I’ve said it before, but it’s worth repeating: Virginia is incredible. It’s just so American, and Roanoke is a shining example of a great town. If you haven’t been– go. See the star. See the town. See the people. They’re Virginians, so they’re steeped in history with the friendliness of the South, and the sights of the North.

Roanoke Writer’s Conference.

I can’t say enough good things about this event. It’s a wide spectrum of thinkers, writers, and writing styles wrapped up in an atmosphere of sharing– and there is an unmistakable joy for the written word. It’s my second year, and an absolute highlight for me.

In case you’re still not sold on Roanoke, let’s recap some things: The star!

Rivers, nature, and bridges that are statistically likely to terrify nearly one third of all humans!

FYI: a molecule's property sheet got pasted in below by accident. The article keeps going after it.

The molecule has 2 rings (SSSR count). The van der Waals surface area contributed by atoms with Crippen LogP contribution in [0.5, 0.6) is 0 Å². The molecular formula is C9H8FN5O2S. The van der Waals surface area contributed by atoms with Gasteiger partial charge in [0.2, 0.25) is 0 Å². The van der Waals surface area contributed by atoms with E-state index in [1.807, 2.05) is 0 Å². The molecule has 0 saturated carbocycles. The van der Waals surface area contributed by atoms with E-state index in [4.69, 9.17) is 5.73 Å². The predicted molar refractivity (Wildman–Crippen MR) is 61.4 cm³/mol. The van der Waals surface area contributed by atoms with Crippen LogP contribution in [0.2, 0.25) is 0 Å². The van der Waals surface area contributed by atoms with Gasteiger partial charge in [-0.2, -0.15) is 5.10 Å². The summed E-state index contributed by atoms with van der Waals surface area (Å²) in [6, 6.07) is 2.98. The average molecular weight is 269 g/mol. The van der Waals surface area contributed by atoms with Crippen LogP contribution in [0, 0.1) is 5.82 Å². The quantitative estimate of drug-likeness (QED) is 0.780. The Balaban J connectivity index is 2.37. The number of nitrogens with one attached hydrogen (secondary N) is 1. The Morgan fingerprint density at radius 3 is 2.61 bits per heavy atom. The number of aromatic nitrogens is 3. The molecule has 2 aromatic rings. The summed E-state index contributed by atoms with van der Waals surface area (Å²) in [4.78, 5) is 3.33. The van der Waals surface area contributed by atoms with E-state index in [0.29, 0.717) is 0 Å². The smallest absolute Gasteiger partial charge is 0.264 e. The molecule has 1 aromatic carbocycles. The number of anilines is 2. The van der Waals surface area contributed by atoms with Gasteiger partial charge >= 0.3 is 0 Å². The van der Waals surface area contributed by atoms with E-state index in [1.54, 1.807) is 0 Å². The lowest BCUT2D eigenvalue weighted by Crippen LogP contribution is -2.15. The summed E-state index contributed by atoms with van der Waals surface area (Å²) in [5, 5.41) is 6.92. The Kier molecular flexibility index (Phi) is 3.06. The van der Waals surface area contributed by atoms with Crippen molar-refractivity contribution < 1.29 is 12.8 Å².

And, of course– the city itself. Lovely.

So, to sum up: Books, fun, ham, Roanoke, coffee, friends, and nature. Can’t wait.

Indie Authors: Enemies Through The Gate

Dear Publishaurus: It’s over.

You had a good run. As gatekeepers, you were able to determine what was “good” or “bad”. You mercilessly sheared artists for the bulk of their rightful funds, and you did so all while demanding that the clamoring masses come to you in your shrine (New York) in order to reinforce this system.

Then came Napster.

I can draw a direct line between the immolation of the music industry and the ongoing crumbling of what has been a model of archaic business practice– the publishing world. Amidst the cheers of this new landscape, there are stalwart detractors who immediately use the same arguments in order to stave off the inevitable.